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Israeli Finance Minister Yair Lapid. (Heidi Levine For The Globe and Mail)
Israeli Finance Minister Yair Lapid. (Heidi Levine For The Globe and Mail)

Globe editorial

The poetry of Potash Corp.’s attempted takeover by the Dead Sea Add to ...

There is a certain poetic justice in the difficulties that Potash Corp. of Saskatchewan Inc. is having as it tries to acquire a controlling interest in Israel Chemicals Ltd., although the government of Israel should not stand in its way, yielding to economic nationalism. In 2010, the management of Potash Corp. was quite willing to let Canadian economic nationalism work against its proposed takeover by BHP Billiton Ltd., an Australian-British mining corporation; in the end, the federal government took the position that BHP’s purchase would not be of net benefit to Canada.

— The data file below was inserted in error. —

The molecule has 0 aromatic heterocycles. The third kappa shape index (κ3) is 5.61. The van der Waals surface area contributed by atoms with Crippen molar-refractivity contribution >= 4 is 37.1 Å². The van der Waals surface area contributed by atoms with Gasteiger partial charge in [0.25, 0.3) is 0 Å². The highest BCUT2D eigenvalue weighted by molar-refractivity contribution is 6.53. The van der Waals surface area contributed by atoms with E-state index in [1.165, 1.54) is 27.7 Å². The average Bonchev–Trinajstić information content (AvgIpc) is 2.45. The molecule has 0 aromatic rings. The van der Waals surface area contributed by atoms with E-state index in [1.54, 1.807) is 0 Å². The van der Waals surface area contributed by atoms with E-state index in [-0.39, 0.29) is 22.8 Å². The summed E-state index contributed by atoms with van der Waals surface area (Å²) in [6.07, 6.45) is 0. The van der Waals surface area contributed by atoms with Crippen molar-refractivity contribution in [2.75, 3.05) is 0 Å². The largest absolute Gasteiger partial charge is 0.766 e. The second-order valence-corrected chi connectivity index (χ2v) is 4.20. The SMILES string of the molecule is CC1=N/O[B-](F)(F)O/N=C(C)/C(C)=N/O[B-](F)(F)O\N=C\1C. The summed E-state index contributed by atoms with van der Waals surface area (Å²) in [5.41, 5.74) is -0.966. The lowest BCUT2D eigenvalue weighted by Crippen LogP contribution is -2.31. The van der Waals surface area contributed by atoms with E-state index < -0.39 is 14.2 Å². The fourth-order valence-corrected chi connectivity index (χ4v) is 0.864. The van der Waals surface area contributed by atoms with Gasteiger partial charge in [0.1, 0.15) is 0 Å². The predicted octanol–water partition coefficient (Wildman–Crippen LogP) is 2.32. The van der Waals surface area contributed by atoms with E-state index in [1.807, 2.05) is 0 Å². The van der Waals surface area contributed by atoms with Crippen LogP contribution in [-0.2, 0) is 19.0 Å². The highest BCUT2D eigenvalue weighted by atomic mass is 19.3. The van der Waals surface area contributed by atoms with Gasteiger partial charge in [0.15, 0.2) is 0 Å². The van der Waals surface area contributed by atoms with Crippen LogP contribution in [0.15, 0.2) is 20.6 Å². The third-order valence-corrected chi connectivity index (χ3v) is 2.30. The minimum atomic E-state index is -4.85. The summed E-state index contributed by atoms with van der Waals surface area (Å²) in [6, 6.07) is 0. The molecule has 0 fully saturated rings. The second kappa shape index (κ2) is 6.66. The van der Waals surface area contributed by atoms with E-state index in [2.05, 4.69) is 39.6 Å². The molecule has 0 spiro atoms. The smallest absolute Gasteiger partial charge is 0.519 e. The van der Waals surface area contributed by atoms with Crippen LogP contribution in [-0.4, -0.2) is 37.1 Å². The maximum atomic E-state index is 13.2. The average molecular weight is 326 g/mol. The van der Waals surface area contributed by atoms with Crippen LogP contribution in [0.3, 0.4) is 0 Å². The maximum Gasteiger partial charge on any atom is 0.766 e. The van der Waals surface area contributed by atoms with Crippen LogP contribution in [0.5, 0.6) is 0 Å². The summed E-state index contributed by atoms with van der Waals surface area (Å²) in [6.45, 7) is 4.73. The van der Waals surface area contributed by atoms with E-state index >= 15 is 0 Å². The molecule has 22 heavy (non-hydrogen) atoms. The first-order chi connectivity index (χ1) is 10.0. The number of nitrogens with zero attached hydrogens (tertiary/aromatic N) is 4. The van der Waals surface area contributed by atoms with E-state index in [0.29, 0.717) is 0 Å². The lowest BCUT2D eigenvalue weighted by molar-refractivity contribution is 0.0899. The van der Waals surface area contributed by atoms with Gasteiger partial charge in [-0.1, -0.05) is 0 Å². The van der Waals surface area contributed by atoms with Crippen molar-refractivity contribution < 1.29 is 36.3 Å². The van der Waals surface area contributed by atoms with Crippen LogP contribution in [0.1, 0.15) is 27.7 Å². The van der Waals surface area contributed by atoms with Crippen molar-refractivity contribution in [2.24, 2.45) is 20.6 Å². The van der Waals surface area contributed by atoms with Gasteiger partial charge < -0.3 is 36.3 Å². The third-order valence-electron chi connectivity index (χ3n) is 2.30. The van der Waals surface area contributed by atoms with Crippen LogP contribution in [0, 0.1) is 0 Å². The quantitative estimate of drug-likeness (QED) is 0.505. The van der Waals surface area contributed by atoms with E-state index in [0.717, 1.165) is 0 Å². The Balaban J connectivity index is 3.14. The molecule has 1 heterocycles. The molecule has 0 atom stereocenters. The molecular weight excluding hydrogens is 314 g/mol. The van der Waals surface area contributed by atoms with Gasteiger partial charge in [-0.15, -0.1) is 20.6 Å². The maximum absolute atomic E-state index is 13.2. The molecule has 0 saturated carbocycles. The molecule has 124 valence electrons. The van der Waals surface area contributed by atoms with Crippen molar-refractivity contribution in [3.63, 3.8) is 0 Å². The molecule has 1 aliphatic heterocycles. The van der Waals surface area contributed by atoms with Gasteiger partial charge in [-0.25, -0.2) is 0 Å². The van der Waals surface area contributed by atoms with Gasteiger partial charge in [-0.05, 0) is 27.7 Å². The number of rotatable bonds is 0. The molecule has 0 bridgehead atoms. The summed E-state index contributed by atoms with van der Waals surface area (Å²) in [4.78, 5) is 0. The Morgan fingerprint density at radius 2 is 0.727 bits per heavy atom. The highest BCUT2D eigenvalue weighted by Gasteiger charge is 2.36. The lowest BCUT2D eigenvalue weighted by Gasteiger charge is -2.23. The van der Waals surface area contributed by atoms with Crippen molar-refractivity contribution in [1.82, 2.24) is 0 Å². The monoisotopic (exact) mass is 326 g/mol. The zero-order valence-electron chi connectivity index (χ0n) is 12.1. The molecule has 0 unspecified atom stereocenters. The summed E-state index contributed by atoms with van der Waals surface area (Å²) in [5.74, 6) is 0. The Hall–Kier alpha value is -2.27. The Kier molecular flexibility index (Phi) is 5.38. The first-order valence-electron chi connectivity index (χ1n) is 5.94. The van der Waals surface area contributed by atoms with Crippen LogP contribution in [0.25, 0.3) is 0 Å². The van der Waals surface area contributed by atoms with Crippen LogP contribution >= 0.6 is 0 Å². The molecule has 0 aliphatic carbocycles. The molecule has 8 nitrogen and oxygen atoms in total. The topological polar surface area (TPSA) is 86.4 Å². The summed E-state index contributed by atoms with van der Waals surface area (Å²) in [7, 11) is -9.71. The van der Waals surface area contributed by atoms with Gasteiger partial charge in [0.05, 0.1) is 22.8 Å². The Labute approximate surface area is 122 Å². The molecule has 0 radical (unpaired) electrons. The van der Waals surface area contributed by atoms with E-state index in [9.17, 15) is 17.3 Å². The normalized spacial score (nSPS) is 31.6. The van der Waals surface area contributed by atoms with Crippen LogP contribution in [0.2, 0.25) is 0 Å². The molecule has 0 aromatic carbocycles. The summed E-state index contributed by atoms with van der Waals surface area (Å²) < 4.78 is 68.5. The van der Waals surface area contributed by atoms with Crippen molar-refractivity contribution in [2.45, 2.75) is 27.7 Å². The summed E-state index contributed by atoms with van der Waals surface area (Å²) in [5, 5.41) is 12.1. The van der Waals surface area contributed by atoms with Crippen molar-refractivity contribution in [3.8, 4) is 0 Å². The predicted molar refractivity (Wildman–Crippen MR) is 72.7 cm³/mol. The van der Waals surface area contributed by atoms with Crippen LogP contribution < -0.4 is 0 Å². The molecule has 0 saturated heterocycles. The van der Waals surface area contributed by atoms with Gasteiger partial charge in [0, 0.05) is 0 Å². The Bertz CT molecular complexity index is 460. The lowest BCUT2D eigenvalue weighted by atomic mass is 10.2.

Yair Lapid, the new Israeli Finance Minister, has gone so far as to say that a takeover by Potash would be “an un-Zionist act.” Such an opinion as applied to a Canadian company presents a striking contrast with the Canadian government’s emphatic support for Israel, expressed in Prime Minister Benjamin Netanyahu’s invitation to John Baird, the Minister of Foreign Affairs, to help revive the Middle East process; Mr. Baird has described himself as a “true believer.”

Israel Chemicals, which mines the Dead Sea at Sdom (named after the Biblical Sodom), is the sixth-largest potash producer in the world, in a highly concentrated industry. Two marketing organizations with 70 per cent of the world’s market have the effect of making the sales of potash into a near-duopoly; Potash Corp. is part of the agency called Canpotex. If Mr. Lapid had taken a stand for a more competitive international market in fertilizer, he would have had a better point.

The Dead Sea plant is particular desirable one, because the potash is more accessible than anywhere else in the world, but the controversy about the proposed purchase has reduced the share price of Israel Chemicals. Israel is a member in good standing of the Western world, and Israelis should be proud of the comparative openness of their economy and desist from economic nationalism – to which, of course, Canadians are not immune.

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